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Beyond The Bio: Meredith Goldstein

Meredith Goldstein Beyond The Bio

Hey everyone! Daniela here! For today’s #BeyondTheBio, I am joined by another awesome author, Meredith Goldstein! Aside from writing, Meredith is also an advice columnist and features reporter for The Boston Globe. Meredith has been featured in The Washington Post, Bustle, Elite Daily, Apartment Therapy, Shondaland, and Real Simple. Her debut YA novel, Chemistry Lessons, comes out this Tuesday! I definitely recommend picking it up specially if you want to know more about the chemical equation for lasting love. Alright, let’s get to the interview!


Hi Meredith! So glad you are joining us today! Your new book Chemistry Lessons was both hilarious and sweet. Can you tell our readers a little bit about it?

The book is about a young science whiz, Maya, who has an epic breakup the summer before she starts college at MIT. In a heartbroken state, Maya winds up using her late mother’s research on attraction to try to manipulate her love life. The story was inspired by my day job; I’m a love advice columnist at The Boston Globe, and often deal with lovesick readers coping with horrible breakups. I wanted to give them a fictional fix.

I loved Maya! She's such a strong character, and I love seeing girls passionate about science. But, I have to be honest, my favorite character was Bryan. He was incredibly funny and unique. Who was your favorite character to write?

Bryan is my favorite character, too! He’s based on a real Bryan in my life who gives great advice and is an excellent friend. The fictional Bryan is also based on my sister, who inspires all of my most outgoing characters. I love that Bryan is the voice of reason, comic relief, and, in many ways, the conscience of the story. He’s the character who stayed with me the most.

I know many girls my age have been in similar situations to Maya. What advice do you give to those girls who are experiencing their first-ever heartbreak?

It’s easy to tell people that “time heals all wounds,” but the phrase doesn’t mean much if you’re in the middle of the grieving process. The more productive advice I like to give young people – and adults – is to stay busy. In Maya’s case, she starts a science project to fix her love life. Really, though, she’s just keeping busy with a passion – her research. The best way to get over a breakup, from my experience, is to find an activity that makes you feel inspired.

While I was reading, I noticed music came up a lot, especially Justin Timberlake songs. Are you a big fan of JT? What are some other artists you like listening to?

Justin Timberlake’s “Drink You Away” has a great lyric about making a “medicine for heartbreak.” It matched the theme of the book so well, and I found myself playing it a lot while writing. Lately, though, I’ve fallen deeply in love with Troye Sivan’s “The Good Side.” We don’t always get breakup songs from the perspective of the breaker-upper. “The Good Side” hits my heart – and reminds me that breakups are tough on everyone, even the people doing the leaving. I also know that my character Bryan would put it on his mix for Maya.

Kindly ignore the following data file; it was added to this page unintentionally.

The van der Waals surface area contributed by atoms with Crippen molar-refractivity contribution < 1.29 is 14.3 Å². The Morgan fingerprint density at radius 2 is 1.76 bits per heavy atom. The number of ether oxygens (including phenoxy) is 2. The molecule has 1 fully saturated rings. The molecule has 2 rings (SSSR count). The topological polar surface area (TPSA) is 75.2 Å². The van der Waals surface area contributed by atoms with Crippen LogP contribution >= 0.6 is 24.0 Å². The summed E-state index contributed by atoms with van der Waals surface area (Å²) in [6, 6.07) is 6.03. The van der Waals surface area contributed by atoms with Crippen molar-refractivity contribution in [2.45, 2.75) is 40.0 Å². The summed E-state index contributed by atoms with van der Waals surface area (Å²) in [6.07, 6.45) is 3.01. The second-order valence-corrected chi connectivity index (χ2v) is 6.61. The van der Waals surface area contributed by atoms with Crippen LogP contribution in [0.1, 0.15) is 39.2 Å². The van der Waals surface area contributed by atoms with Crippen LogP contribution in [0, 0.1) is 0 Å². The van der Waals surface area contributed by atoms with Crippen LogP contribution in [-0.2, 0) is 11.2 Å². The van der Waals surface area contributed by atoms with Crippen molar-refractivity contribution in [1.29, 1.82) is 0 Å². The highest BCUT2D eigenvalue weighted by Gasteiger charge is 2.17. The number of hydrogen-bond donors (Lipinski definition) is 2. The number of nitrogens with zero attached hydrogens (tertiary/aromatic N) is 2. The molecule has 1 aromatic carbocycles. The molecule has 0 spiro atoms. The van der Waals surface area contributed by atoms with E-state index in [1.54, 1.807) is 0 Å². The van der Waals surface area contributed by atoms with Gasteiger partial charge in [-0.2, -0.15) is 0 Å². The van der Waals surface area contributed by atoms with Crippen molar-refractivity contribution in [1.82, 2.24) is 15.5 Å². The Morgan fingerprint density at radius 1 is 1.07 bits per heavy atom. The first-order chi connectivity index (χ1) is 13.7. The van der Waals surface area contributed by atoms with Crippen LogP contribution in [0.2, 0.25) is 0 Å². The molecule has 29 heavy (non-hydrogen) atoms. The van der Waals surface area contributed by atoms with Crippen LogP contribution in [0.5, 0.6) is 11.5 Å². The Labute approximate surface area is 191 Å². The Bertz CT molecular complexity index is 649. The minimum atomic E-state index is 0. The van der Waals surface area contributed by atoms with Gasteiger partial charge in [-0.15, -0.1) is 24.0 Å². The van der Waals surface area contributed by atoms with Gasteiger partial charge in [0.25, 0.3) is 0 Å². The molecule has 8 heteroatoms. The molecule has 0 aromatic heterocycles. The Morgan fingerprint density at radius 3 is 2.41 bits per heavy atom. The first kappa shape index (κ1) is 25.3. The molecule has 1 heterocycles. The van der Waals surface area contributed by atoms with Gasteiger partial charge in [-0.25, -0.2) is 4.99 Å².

Daniela Chemistry Lessons

A lot of your book is based around science. How did you go about implementing real chemistry into the attraction serum?

I did a lot of research, and shadowed a real lab at MIT. I read a ton of pheromone studies, and then met with a scientist at Tufts University. So many scientists were generous with their time. I don’t consider myself an expert, but I do know more about epigenetics than I ever thought I would as an advice columnist.

If you were able to create any kind of potion, what would it be?

I think I’d want a potion for cloning. If I could clone myself, I could read more. And maybe I’d be better about doing my laundry.

One of my favorite parts was the way you wrote about the city of Cambridge. I’ve only been to Boston, but I know Massachusetts is home to many beautiful cities. What’s your favorite place to visit in Cambridge?

I love going to MIT’s Koch Institute Public Galleries, which feature very cool, futuristic-looking cell art. It’s gorgeous at night. When I was working on the book, I’d walk by these massive glowing cells – bright purples and pinks – for inspiration. It reminded me that science can be beautiful.

Speaking of setting, were the Whiff walks and the chocolate factory based on real locations?

Yes! There is a real chocolate factory right on Main Street. The real business is Cambridge Brands, and they make Tootsie Rolls. I highly recommend taking your own whiff walk if you’re in town.

Chemistry Lessons features some LGBTQ+ characters. For those who want cute romances and queer characters, what are some books you'd recommend?

I love books by Sara Farizan. Tell Me Again How a Crush Should Feel is a favorite. I also like to revisit Two Boys Kissing. That one stayed with me.


That’s it for today’s interview with Meredith, but don’t leave just yet. We’re giving away a hardcover copy of Chemistry Lessons, and you definitely don’t want to miss out. Just click on the image below to enter. And be sure to come back again next week, when James will be chatting with Jason Reynolds about his award-winning book, Long Way Down.

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